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4 outdated wedding traditions brides and grooms are ditching in 2022

They were described as cheesy, demeaning and outdated

wedding traditions
Nichola Murphy
Nichola MurphyWeddings Editor
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Much has changed in the wedding industry over the past few years following the outbreak of the COVID-19 pandemic – and there could be some huge traditions that are going out of fashion.

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According to new research from Wedinspire, in which they surveyed hundreds set to wed in 2022/23, brides and grooms may be ditching first dances and best man speeches on their big day, claiming they prefer the idea of more intimate gatherings without the "cheesy" and "outdated" traditions.

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Charlotte Ingham, co-founder of the luxury wedding venue platform, explained: "Long-standing wedding traditions are taking a back step when it comes to post-pandemic wedding planning, deemed outdated and unimportant, a new wedding era takes its place focusing on informal, relaxed celebrations and indulgent wedding experiences.

"The desire to cut the guestlist and opt for an intimate/micro wedding is certainly driving the shift in wedding traditions, instead of incorporating formal speeches and superstitious bouquet throwing, couples want to let their hair down with their chosen few, across a whole weekend or more."

Take a look at the four wedding traditions on their way out in 2022-2023 and why…

1. Throwing the bouquet

bride wedding flowers

The bouquet toss was described as cheesy and sexist

It's one of the most iconic parts in any romantic movie with single women gathering (and sometimes even pushing!) to be in with the chance of catching the bride's bouquet - a symbol they're next to walk down the aisle. But the bouquet toss is not actually as popular in real life in 2022 with a whopping 40% of couples saying they are planning to ditch the trend.

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Why? Some comments revealed it was for sentimental reasons, including one bride who wants to "preserve my flowers" and another who plans to place her bouquet in her "grandparents memorial garden." How sweet!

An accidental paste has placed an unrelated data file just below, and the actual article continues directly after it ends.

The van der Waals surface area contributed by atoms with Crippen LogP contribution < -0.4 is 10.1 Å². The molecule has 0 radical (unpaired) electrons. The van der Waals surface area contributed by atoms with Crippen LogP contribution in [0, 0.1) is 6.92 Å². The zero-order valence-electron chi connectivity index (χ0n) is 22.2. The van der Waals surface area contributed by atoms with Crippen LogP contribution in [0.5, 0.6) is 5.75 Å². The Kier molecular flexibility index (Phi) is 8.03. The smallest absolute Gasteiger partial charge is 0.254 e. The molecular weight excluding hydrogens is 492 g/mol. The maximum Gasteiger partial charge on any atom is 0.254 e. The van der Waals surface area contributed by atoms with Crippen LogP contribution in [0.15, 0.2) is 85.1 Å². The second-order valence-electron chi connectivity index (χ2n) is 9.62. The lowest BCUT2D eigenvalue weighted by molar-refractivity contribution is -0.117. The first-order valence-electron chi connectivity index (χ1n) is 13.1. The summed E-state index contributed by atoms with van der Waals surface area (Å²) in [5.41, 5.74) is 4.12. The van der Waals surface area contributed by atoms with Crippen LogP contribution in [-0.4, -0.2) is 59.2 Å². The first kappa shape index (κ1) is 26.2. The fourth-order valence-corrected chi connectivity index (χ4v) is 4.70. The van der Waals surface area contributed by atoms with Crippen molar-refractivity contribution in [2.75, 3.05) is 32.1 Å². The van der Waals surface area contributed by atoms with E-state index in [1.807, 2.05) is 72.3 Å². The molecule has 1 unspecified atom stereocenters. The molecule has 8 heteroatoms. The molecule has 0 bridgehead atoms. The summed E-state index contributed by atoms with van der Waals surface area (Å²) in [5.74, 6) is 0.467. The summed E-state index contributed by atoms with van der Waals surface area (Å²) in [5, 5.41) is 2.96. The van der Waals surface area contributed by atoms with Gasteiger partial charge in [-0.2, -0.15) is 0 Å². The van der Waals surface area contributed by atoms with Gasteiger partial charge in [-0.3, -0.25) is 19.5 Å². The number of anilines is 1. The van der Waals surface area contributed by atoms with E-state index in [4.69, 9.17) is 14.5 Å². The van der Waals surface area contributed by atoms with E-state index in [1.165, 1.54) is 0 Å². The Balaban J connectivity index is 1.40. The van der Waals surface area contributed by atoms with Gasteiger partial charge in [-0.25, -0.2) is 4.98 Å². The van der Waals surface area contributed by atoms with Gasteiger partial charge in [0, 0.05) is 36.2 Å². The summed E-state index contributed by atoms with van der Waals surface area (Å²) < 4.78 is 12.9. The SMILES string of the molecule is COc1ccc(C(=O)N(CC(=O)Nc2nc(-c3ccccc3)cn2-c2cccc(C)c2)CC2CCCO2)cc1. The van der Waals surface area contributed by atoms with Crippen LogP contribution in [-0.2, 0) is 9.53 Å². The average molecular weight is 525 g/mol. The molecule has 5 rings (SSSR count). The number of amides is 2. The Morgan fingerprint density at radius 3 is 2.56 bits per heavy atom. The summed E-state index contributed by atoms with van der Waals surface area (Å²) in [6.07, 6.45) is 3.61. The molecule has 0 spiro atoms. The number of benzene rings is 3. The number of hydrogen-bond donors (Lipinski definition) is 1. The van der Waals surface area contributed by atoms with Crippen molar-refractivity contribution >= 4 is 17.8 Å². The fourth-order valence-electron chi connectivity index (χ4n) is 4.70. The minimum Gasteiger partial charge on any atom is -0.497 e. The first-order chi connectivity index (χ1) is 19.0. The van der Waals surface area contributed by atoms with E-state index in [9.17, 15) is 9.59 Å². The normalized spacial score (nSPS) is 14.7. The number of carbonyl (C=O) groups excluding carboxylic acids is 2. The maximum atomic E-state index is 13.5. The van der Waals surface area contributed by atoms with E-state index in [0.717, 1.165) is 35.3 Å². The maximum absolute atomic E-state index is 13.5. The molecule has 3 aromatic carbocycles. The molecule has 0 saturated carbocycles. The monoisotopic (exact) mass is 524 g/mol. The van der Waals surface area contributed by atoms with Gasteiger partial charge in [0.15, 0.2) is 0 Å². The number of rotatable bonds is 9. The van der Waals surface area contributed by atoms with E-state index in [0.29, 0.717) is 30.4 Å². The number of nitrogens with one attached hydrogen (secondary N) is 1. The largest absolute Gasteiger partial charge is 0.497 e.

Others, meanwhile, said they didn't believe in the tradition, or that they found it a controversial topic, describing it as "cheesy", "demeaning for women" and "sexist".

2. The best man speech

best man speech

Many could ditch the best man speech over social anxiety

Not everyone loves public speaking, especially when the best man has to carefully find the balance between witty and suitable for the couple's family and friends. In fact, 26% of those surveyed revealed they are omitting the best man speech, with some citing "social anxiety" as the reason.

Other comments suggested that many brides and grooms are hosting smaller, more intimate weddings that don't have the time or the need for one. So breathe a sigh of relief if you're an upcoming best man!

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3. The first dance

Again, if you don't like all eyes to be on you then you likely won't feel comfortable having the first dance at your wedding. From choosing the perfect music to working out if you want a choreographed dance, there can be a lot of pressure.

couple dancing

The first dance could be on the way out in 2022

But fear not, you won't be alone if you choose to scrap it, with 27% saying they plan to ditch their dancing shoes on their wedding day. Some couples surveyed said they believe the tradition is "more for the guests than ourselves" – and if there's any time to dictate exactly what you want, it's your wedding day.

4. Family photos

Organising the family dynamics on a wedding day is tough, and while you might be able to keep certain people apart with a cleverly designed seating plan, it's not so easy when it comes to the photos.

According to Wedinspire, 18% of couples aren't planning to have family photos at their wedding.

Instead, it seems that couples want to have small guest lists but enjoy week-long celebrations, with 60% planning nuptials that last longer than a day and 60% considering activities or experiences for guests before and after the wedding day. This could include wine-tasting, yachting trips, luxury spa treatments and culinary workshops.

Over 50% also said they were planning a mindful wedding, with virtual invites, birdseed confetti and reusable wedding attire.

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